Date of Award
Master of Science
Department of Mathematics and Statistics
Edward D. White, PhD
This study explores a two-step procedure for assessing defense acquisition program cost growth using historical data. Specifically, we seek to predict whether a program will experience cost growth and, if applicable, how much costs will increase. We compile programmatic data from the Selected Acquisition Reports (SARs) between 1990 and 2000 for programs from all defense departments. We focus our analysis on cost growth in research and development dollars for the Engineering Manufacturing Development phase of acquisition. We further limit our study to only one of the seven SAR categories of cost growth engineering cost growth. We explore the use of logistic regression in cost analysis to predict whether cost growth will occur. Using this methodology, we produce a statistically significant model that accurately predicts approximately 70 percent of our validation data. For those programs that have cost growth, we use a multiple regression model (an adjusted R2 of 0.4645), with a natural log transformation, to predict the expected amount of cost growth. We discover the two-step logistic and multiple regression approach produces desirable results. Finally, we find schedule variables to have the most predictive ability from the 78 candidate independent variables analyzed.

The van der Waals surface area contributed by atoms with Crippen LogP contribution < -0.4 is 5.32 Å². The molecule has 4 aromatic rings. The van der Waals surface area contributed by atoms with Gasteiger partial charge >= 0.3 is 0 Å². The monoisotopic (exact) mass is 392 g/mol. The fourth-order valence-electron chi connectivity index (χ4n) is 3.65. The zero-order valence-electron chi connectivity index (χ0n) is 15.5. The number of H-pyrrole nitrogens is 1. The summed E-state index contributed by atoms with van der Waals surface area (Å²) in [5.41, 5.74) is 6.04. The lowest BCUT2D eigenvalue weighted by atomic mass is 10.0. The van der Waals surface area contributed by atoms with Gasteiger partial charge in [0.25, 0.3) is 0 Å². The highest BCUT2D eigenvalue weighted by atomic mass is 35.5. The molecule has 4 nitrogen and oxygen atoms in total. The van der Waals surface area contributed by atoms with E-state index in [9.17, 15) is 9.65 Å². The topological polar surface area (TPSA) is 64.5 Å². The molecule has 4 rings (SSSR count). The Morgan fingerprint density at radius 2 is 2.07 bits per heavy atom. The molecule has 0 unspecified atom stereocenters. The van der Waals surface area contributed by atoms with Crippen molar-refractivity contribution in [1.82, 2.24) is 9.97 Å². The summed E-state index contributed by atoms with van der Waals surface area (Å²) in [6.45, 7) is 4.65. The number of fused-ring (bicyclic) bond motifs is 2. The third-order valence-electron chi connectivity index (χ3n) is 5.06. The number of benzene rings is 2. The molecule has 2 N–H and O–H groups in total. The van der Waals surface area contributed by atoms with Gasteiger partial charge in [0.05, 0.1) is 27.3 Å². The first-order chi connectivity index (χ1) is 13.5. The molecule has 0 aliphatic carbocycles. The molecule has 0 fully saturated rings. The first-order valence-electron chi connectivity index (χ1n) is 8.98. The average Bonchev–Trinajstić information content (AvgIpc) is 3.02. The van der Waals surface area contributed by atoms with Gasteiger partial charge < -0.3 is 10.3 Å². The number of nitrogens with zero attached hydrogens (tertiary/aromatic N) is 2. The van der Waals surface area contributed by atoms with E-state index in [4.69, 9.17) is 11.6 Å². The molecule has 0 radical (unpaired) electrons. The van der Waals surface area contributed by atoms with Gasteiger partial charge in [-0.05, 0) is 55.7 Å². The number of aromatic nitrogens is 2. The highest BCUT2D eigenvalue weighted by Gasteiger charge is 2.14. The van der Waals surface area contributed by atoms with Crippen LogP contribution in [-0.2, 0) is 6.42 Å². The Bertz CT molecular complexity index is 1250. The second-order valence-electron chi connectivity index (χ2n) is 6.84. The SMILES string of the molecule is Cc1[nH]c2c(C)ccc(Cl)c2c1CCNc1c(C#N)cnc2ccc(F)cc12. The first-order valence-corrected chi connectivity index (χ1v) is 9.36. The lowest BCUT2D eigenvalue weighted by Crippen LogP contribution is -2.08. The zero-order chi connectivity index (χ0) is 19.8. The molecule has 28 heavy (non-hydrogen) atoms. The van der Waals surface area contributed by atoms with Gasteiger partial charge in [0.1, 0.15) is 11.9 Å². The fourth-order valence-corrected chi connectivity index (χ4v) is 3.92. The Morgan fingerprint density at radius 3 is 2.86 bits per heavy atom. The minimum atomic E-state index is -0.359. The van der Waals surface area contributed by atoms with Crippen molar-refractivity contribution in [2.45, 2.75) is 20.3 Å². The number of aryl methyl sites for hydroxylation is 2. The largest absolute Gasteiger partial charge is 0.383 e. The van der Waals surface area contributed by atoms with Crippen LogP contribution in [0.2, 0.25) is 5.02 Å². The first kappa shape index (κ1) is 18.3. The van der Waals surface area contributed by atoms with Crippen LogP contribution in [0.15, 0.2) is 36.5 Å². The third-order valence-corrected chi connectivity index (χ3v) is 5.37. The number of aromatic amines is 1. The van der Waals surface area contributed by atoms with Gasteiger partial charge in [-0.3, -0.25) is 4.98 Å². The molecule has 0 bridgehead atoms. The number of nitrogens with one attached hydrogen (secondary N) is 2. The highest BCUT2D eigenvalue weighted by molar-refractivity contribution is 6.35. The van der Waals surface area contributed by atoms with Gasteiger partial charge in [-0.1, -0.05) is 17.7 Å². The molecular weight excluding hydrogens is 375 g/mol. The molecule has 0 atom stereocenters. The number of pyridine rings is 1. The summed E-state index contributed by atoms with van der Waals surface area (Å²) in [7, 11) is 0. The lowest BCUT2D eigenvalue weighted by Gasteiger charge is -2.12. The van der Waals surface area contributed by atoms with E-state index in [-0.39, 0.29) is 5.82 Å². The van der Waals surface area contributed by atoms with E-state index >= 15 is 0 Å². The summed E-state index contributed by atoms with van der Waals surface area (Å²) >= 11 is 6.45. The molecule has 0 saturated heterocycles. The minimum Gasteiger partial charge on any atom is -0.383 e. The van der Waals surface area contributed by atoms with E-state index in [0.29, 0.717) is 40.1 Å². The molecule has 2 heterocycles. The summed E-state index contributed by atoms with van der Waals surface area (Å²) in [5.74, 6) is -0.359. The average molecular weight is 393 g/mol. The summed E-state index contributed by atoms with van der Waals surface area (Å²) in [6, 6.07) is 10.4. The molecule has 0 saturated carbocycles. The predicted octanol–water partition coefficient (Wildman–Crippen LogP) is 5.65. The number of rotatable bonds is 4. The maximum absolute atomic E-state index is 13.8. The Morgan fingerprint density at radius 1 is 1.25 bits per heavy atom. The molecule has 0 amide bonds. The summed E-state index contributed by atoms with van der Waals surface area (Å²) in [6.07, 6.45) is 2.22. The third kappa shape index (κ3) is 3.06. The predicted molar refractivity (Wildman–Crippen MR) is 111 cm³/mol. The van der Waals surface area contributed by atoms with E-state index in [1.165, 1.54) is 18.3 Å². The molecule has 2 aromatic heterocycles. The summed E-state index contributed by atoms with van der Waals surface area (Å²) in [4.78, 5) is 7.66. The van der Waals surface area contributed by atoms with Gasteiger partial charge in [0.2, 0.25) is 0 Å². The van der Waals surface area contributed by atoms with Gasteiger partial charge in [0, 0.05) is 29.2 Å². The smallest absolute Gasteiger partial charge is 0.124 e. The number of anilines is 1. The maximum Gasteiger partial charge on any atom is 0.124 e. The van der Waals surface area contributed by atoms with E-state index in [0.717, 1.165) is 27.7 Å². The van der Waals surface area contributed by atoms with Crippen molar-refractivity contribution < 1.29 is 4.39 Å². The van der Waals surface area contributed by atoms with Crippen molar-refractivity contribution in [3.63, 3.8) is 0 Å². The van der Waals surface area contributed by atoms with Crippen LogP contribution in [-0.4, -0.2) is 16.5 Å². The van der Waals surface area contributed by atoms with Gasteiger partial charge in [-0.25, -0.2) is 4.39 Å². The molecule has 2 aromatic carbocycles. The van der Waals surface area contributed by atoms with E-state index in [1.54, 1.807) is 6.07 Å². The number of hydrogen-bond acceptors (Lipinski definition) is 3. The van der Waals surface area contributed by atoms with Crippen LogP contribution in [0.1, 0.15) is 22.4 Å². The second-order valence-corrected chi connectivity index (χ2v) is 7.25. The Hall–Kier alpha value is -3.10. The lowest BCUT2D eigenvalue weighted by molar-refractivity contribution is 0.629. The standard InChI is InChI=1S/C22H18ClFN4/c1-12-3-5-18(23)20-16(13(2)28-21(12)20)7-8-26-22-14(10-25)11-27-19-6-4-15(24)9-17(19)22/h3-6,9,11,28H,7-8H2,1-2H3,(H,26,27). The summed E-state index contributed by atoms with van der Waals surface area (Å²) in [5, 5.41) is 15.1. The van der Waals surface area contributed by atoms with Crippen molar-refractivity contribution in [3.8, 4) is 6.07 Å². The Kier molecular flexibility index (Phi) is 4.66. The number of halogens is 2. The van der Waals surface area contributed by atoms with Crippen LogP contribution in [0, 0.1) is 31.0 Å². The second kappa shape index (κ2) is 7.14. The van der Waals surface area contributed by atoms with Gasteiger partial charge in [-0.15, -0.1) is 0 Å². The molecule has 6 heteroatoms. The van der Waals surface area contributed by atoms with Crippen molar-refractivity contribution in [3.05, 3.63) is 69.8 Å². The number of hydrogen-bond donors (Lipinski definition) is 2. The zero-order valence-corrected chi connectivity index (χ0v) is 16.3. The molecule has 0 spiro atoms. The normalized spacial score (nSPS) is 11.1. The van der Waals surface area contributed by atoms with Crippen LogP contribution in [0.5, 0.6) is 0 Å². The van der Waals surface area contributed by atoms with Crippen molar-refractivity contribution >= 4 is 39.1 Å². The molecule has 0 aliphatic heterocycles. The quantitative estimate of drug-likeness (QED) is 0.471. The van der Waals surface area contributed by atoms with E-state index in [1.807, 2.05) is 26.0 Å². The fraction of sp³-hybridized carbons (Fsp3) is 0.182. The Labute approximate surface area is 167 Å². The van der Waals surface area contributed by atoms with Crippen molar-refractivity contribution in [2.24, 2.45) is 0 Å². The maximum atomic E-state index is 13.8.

DTIC Accession Number
Sipple, Vincent P., "Estimating Engineering Cost Risk Using Logistic and Multiple Regression" (2002). Theses and Dissertations. 4388.